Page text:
"I know I'm a bit of an enigma to a lot of people," Enya says, "but it's something I don't really think about because my work is the music. I've never had to sell the music because of how I lived and I'm very happy about that. I'm quite private. With my music, I am not. That's the one time I open up all my emotions and I feel I've given all this to the public and I like to retain a part of myself that will always be private. I think it's quite humane. It's very ordinary to want this."
.......the unexpected commercial success of Watermark complicated the process when she and Roma began Shepherd Moons. "I put a lot of pressure on myself at the beginning," she says. " When I was composing new melodies I kept thinking 'Would this have gone on Watermark? Is it as good?' Eventually I had to forget about this and start on a blank canvas and just really go with what felt right in the studio."
Enigmatic Enya moves ahead with new album
Boston Globe (USA) 4 December 1991
Three years ago, a little-known Irish singer who went
by the name of Enya put out an album called Watermark. It certainly
wasn't rock - no backbeat here - nor was it conventional pop. It might
have been considered New Age, but it had more presence, more persuasive
emotional power than most so-called New Age efforts.
Some of the lyrics were sung in Gaelic, some in English.
The album, featuring layer upon layer of multi-tracked harmony vocals
and waves upon wave of gorgeous melodies, had a spiritual, mystical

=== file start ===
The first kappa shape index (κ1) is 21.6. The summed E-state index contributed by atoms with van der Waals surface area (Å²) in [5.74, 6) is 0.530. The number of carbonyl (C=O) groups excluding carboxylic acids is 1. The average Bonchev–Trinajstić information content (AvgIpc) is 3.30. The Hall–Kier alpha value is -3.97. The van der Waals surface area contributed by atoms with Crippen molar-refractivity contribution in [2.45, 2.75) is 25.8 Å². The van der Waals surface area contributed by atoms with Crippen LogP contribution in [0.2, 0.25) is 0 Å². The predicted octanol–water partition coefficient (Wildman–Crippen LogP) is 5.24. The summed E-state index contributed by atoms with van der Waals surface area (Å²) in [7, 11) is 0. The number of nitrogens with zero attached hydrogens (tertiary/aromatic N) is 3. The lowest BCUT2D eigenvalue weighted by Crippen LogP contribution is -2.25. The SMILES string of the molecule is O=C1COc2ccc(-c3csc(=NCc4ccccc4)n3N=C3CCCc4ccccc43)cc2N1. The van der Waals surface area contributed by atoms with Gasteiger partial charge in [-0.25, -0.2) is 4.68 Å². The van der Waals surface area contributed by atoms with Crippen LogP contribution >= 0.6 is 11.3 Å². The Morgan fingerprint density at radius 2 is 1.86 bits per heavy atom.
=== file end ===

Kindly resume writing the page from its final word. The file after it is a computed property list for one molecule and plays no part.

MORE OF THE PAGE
quality. It sounded like a soundtrack to an unmade, pastoral film. A
thread of water imagery was woven through the album. One song, 'Orinoco
Flow (Sail Away)' had a particularly irresistible chorus. Ethereal.
Enya wasn't thinking about having a hit. Her thoughts
were, she recalls, "'Will anyone listen to this?' When I finished
it, I thought 'What have I done? Is it to be listened to?'"
Oh yes. 'Orinoco Flow' became a surprise smash hit,
both in Europe and in the United States. And Enya - born Eithne Ní Bhraonáin
in Donegal County - sold more than four million copies worldwide of
Watermark. Enya's success was part of a meticulous team effort.
Enya writes the melodies; her longtime friends Roma and Nicky Ryan handle
lyrics and production, respectively.
The trio is back with Shepherd Moons and its
out-of-the-box reception would suggest that Watermark was not
a fluke. Shepherd Moons, on the Warner Bros. label, has sold
more than 250,000 copies in the United States in just over a week. In
England, it's at the top: It entered the UK chart at no. 1.
Enya, who is 29, didn't exactly go bonkers when she
found out. She says she was in Europe doing interviews to support the
album and heard about it while travelling. "We don't ponder on
these moments," she says, "which is unfortunate at times because
at the moment we were busy. You never get the opportunity to sit down
and say, 'Wow.' Eventually, when we get home we meet up with Roma, the
three of us will sit down and say, 'Wow, what an achievement.'"
Actually - if her tenor during this phone interview
is representative and descriptions from people who've worked with her
are accurate - it would seem Enya rarely goes bonkers. Enya, who recorded
two soundtracks The Frog Prince and The Celts prior to
Watermark, comes across as a serious, private person - the Jodie
Foster of the music world. She doesn't enjoy discussing her work prior